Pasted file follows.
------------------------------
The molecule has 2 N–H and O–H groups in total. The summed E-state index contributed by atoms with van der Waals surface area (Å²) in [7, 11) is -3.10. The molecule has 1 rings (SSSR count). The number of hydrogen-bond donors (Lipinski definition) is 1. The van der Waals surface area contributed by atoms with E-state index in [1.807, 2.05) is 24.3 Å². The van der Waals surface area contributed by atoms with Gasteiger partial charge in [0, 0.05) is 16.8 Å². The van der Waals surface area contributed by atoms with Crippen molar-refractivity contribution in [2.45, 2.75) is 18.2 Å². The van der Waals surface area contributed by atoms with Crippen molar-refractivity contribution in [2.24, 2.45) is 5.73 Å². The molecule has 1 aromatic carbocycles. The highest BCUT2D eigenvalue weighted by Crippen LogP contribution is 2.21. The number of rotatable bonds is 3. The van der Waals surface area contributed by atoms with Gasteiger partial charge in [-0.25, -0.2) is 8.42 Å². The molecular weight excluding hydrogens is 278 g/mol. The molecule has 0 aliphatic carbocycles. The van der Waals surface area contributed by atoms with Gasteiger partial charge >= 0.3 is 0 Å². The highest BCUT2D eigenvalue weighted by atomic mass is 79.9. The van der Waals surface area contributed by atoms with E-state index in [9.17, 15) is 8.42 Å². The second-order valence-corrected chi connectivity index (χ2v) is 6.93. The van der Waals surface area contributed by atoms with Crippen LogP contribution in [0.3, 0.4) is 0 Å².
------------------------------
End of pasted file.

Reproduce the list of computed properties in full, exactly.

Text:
The molecule has 2 N–H and O–H groups in total. The summed E-state index contributed by atoms with van der Waals surface area (Å²) in [7, 11) is -3.10. The molecule has 1 rings (SSSR count). The number of hydrogen-bond donors (Lipinski definition) is 1. The van der Waals surface area contributed by atoms with E-state index in [1.807, 2.05) is 24.3 Å². The van der Waals surface area contributed by atoms with Gasteiger partial charge in [0, 0.05) is 16.8 Å². The van der Waals surface area contributed by atoms with Crippen molar-refractivity contribution in [2.45, 2.75) is 18.2 Å². The van der Waals surface area contributed by atoms with Crippen molar-refractivity contribution in [2.24, 2.45) is 5.73 Å². The molecule has 1 aromatic carbocycles. The highest BCUT2D eigenvalue weighted by Crippen LogP contribution is 2.21. The number of rotatable bonds is 3. The van der Waals surface area contributed by atoms with Gasteiger partial charge in [-0.25, -0.2) is 8.42 Å². The molecular weight excluding hydrogens is 278 g/mol. The molecule has 0 aliphatic carbocycles. The van der Waals surface area contributed by atoms with Gasteiger partial charge >= 0.3 is 0 Å². The highest BCUT2D eigenvalue weighted by atomic mass is 79.9. The van der Waals surface area contributed by atoms with E-state index in [9.17, 15) is 8.42 Å². The second-order valence-corrected chi connectivity index (χ2v) is 6.93. The van der Waals surface area contributed by atoms with Crippen LogP contribution in [0.3, 0.4) is 0 Å².